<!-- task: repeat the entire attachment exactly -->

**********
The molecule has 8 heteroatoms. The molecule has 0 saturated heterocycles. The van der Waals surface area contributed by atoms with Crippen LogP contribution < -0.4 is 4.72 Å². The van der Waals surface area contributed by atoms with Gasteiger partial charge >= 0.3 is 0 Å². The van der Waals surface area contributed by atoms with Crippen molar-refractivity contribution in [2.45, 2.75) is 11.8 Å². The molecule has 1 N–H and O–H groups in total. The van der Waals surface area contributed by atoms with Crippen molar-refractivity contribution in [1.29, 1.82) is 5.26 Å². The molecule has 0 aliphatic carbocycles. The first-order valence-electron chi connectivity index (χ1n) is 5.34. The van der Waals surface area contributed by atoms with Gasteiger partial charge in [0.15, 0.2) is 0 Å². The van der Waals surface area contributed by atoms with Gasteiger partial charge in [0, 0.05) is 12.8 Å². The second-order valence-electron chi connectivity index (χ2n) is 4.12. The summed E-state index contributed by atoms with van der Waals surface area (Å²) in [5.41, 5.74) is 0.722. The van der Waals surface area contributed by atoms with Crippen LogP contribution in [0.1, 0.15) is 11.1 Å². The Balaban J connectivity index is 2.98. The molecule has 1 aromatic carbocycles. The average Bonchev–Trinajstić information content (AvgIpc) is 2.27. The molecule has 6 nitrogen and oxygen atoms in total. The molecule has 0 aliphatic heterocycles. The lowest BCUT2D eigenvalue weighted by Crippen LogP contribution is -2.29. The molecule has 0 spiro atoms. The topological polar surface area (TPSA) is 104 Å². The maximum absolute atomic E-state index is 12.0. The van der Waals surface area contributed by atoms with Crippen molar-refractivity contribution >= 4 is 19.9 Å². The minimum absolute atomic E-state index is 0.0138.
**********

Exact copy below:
The molecule has 8 heteroatoms. The molecule has 0 saturated heterocycles. The van der Waals surface area contributed by atoms with Crippen LogP contribution < -0.4 is 4.72 Å². The van der Waals surface area contributed by atoms with Gasteiger partial charge >= 0.3 is 0 Å². The van der Waals surface area contributed by atoms with Crippen molar-refractivity contribution in [2.45, 2.75) is 11.8 Å². The molecule has 1 N–H and O–H groups in total. The van der Waals surface area contributed by atoms with Crippen molar-refractivity contribution in [1.29, 1.82) is 5.26 Å². The molecule has 0 aliphatic carbocycles. The first-order valence-electron chi connectivity index (χ1n) is 5.34. The van der Waals surface area contributed by atoms with Gasteiger partial charge in [0.15, 0.2) is 0 Å². The van der Waals surface area contributed by atoms with Gasteiger partial charge in [0, 0.05) is 12.8 Å². The second-order valence-electron chi connectivity index (χ2n) is 4.12. The summed E-state index contributed by atoms with van der Waals surface area (Å²) in [5.41, 5.74) is 0.722. The van der Waals surface area contributed by atoms with Crippen LogP contribution in [0.1, 0.15) is 11.1 Å². The Balaban J connectivity index is 2.98. The molecule has 1 aromatic carbocycles. The average Bonchev–Trinajstić information content (AvgIpc) is 2.27. The molecule has 6 nitrogen and oxygen atoms in total. The molecule has 0 aliphatic heterocycles. The lowest BCUT2D eigenvalue weighted by Crippen LogP contribution is -2.29. The molecule has 0 spiro atoms. The topological polar surface area (TPSA) is 104 Å². The maximum absolute atomic E-state index is 12.0. The van der Waals surface area contributed by atoms with Crippen molar-refractivity contribution >= 4 is 19.9 Å². The minimum absolute atomic E-state index is 0.0138.